http://www.sqlite.org/optoverview.html section 6.2 "Manual Control Of Query Plans Using SQLITE_STAT Tables"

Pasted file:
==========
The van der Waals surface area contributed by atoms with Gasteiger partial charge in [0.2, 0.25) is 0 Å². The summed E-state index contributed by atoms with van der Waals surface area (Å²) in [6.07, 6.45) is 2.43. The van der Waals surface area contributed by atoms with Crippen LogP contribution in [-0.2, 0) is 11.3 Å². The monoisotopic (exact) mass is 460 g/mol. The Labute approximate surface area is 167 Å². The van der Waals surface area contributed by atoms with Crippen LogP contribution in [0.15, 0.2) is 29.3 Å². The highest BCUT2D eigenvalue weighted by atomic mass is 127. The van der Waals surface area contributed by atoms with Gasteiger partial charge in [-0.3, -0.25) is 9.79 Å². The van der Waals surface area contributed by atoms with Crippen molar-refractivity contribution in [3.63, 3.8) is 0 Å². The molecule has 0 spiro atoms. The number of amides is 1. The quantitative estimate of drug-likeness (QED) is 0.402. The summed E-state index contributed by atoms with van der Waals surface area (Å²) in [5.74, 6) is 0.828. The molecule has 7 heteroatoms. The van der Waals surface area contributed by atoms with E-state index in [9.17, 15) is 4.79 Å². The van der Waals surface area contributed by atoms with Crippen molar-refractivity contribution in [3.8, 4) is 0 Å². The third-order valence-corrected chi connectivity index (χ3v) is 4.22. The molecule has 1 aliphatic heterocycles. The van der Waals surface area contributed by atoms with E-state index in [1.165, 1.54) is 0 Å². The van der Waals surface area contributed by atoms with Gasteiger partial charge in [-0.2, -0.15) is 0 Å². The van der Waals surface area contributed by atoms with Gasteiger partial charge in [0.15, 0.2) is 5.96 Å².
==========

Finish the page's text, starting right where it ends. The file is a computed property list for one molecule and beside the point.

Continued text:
SQLite provides the ability for advanced programmers to exercise control over the query plan chosen by the optimizer. One method for doing this is to fudge the ANALYZE results in the sqlite_stat1, sqlite_stat3, and/or sqlite_stat4 tables. That approach is not recommended except for the one scenario described in the next paragraph. For a program that uses an SQLite database as its application file-format, when a new database instance is first created the ANALYZE command is ineffective because the database contain no data from which to gather statistics. In that case, one could construct a large prototype database containing typical data during development and run the ANALYZE command on this prototype database to gather statistics, then save the prototype statistics as part of the application. After deployment, when the application goes to create a new database file, it can run the ANALYZE command in order to create the statistics tables, then copy the precomputed statistics obtained from the prototype database into these new statistics tables. In that way, statistics from large working data sets can be preloaded into newly created application files. -----Original Message----- From: sqlite-users [mailto:sqlite-users-boun...@mailinglists.sqlite.org] On Behalf Of Jens Alfke Sent: Wednesday, October 04, 2017 12:06 PM To: SQLite mailing list Subject: Re: [sqlite] PRAGMA optimize; == no busy handler? > So why not work around the whole process ? On your development system, > create a database with plausible data in. Run ANALYZE. Then copy all the > tables named "sqlite_stat*" into a new database. That’s an interesting idea. I’ve been assuming that ANALYZE was dependent on the exact contents of the database, but if its results can be canned and applied to new databases, that’s a good optimization. I’m just a bit wary because this isn’t documented anywhere, and generally one is warned against writing to `sqlite_*` tables. I’d rather have some official blessing of this technique before I consider using it. —Jens _______________________________________________ sqlite-users mailing list firstname.lastname@example.org http://mailinglists.sqlite.org/cgi-bin/mailman/listinfo/sqlite-users